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    1. All the government did was turn the public against them even more.. Obviously no regard for the student...all about the dollar!!

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  13. #takeyourkidstoschoolNS Say no to the GovNS! Teachers are ready to teach,kids need to learn, parents need to work! All workers deserve a contract, stand with your teachers NS, tell the government NO thanks, this kid lock-out is not appropriate!!!

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  14. Money is obviously not the issue, since both sides have plenty to waste on TV ads, lawyers, conciliators, travel,etc. Which is all of our monies since all these services are funded by our taxes and union dues. So that being said, communication seems to be our biggest issue, from both sides not sharing all of the information and not trusting one another. If we truly value education lets try something new, both sides could meet at the various schools around the province with the children, each side would present their side, listen to the other and the children could act as the moderator. Perhaps if both sides knew the children were listening to what was being said, they could act as adults should. Obviously the education system is broken and something needs to change, may be the children who are being directly impacted by it have something valuable to contribute. If nothing else, it would be a valuable learning opportunity for all involved and both sides would be speaking to each other. May be we would all learn something...

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    1. I seriously doubt this is just a case of miscommunication when the government side seems to be generating propaganda like fake costing of teachers' suggestions and "oh dear talks broke off" videos before talks actually broke off.

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  16. Well, it was said money is not the issue, but when you talk about lack of compensation, not being paid for volunteer work, have to do work before and after classes and sometimes at home, I truly doubt that money isn't an issue. It isn't the only job or as most people say profession where people do volunteer people don't get paid (that is why they call it volunteering). It was also said "what other jobs (professions)requires employees to come in early and stay late (without compensation)", Well there are several, example shift employees may have to do briefings before and after shifts (not uncommon), special meetings (most are not compensated excepted in rare circumstances, but this depends on the collective agreement of course. Working at home...teaching is not the only profession that works at home with any compensation, if one "truly" loves their work and wants to prepared, perhaps doing a presentation, plan and improve operations (It is not uncommon for individuals to work at home without compensation it is called dedication.)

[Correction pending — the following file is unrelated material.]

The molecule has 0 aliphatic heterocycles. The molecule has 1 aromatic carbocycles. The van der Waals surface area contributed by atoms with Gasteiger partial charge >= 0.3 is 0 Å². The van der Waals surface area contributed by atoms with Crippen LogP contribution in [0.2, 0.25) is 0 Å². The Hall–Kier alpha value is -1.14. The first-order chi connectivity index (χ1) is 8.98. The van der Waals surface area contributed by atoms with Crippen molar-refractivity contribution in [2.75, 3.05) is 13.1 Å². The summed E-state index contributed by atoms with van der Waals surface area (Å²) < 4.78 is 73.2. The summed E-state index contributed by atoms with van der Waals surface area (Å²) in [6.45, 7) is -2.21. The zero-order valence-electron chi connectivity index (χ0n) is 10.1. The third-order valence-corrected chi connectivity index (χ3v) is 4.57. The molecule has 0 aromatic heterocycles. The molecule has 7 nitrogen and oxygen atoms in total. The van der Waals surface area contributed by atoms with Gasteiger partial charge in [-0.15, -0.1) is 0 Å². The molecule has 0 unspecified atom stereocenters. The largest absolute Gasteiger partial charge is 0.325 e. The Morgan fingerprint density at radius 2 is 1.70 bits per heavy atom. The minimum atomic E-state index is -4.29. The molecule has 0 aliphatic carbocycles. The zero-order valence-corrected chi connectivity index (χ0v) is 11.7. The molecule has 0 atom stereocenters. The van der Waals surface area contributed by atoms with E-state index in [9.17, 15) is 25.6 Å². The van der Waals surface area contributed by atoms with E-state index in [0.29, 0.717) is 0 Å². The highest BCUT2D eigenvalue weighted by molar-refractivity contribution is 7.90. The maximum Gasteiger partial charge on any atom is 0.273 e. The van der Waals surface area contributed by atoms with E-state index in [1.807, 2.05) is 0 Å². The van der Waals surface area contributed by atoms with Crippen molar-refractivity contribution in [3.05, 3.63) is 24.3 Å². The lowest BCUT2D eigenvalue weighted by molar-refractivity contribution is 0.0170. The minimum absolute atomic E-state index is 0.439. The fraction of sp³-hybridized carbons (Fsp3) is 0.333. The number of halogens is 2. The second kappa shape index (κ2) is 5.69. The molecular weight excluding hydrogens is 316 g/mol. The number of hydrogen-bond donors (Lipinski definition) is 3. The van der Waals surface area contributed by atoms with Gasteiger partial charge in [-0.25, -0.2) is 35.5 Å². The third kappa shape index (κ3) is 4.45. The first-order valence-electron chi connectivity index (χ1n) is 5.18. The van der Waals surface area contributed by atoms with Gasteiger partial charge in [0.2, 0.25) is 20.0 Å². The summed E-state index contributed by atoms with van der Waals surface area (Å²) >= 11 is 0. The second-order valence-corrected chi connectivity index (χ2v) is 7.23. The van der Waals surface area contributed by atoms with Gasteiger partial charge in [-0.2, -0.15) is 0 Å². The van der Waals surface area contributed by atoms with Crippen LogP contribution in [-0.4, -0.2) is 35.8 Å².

I do not have a degree(s)but that was my choice as I didn't think I or my parents could afford it; however, I do support the teachers for the right to legally strike to support their cause. In fact we did it four (3) times during my first 10 years... 2 lasted 3 months and one 9 months so I know what it is like to live on strike pay and how it bled our RRSP's to survive, but I was one of the lucky ones I didn't loose my house ( I would do it again if I felt the need was there). I do know what it was like when we worked Work-to-Rule and receive a Cease and Desist Order from the government; I have also seen your benefits decrease because of company hardships, it was a matter of the lesser of two evils (no job or less benefits). You see this is what is unique about the private sector, if a company fails, you lose your job, benefits and your pension or a percentage of it, as there are no additional funds being added to your pension plan, whereas with the public sector it is viewed as a bottomless money pit, after all the province won't go bankrupt(we have the taxpayers to provide the funding) or so we think.

    So in closing, if you do choose to have your legal strike, please do so and I will support that, but please don't use our children and working parents of those children as leverage. When you return do the best job you can possibly do as most will.

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  17. I'm sorry. but a starting teacher makes 46,000 a year and teachers can make up to over 92,000 a year. You decided to be a teacher. Not a layer or a doctor, You get every stat off every Holiday plus a summer. Oh your so HARD PRESSED. Please... Oh numbers are from NSTU.ca before you go an say I'm wrong. If you where asking for stuff for the schools or students fine BUT YOU'RE TRYING TO LINE YOUR OWN POCKETS AT OUR EXPENSE,, MORE MONEY FOR YOU HIGHER TAXES FOR US.